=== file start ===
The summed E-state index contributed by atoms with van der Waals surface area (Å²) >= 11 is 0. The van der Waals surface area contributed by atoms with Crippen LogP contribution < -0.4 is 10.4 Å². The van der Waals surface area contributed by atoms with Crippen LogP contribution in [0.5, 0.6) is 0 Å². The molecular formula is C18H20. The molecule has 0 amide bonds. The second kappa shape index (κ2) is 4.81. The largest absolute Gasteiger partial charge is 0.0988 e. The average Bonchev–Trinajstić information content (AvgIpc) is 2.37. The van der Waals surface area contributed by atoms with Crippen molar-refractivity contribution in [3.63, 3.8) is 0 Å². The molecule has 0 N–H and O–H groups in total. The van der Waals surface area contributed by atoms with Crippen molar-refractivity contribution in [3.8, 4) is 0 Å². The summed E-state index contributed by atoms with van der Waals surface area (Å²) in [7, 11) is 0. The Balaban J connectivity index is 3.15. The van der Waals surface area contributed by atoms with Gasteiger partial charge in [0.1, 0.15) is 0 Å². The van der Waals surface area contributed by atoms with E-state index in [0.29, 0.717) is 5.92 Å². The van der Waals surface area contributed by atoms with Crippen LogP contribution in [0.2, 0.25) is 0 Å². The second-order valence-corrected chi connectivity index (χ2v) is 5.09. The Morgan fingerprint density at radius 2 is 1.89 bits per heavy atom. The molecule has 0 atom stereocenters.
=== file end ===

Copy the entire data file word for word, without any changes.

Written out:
The summed E-state index contributed by atoms with van der Waals surface area (Å²) >= 11 is 0. The van der Waals surface area contributed by atoms with Crippen LogP contribution < -0.4 is 10.4 Å². The van der Waals surface area contributed by atoms with Crippen LogP contribution in [0.5, 0.6) is 0 Å². The molecular formula is C18H20. The molecule has 0 amide bonds. The second kappa shape index (κ2) is 4.81. The largest absolute Gasteiger partial charge is 0.0988 e. The average Bonchev–Trinajstić information content (AvgIpc) is 2.37. The van der Waals surface area contributed by atoms with Crippen molar-refractivity contribution in [3.63, 3.8) is 0 Å². The molecule has 0 N–H and O–H groups in total. The van der Waals surface area contributed by atoms with Crippen molar-refractivity contribution in [3.8, 4) is 0 Å². The summed E-state index contributed by atoms with van der Waals surface area (Å²) in [7, 11) is 0. The Balaban J connectivity index is 3.15. The van der Waals surface area contributed by atoms with Gasteiger partial charge in [0.1, 0.15) is 0 Å². The van der Waals surface area contributed by atoms with E-state index in [0.29, 0.717) is 5.92 Å². The van der Waals surface area contributed by atoms with Crippen LogP contribution in [0.2, 0.25) is 0 Å². The second-order valence-corrected chi connectivity index (χ2v) is 5.09. The Morgan fingerprint density at radius 2 is 1.89 bits per heavy atom. The molecule has 0 atom stereocenters.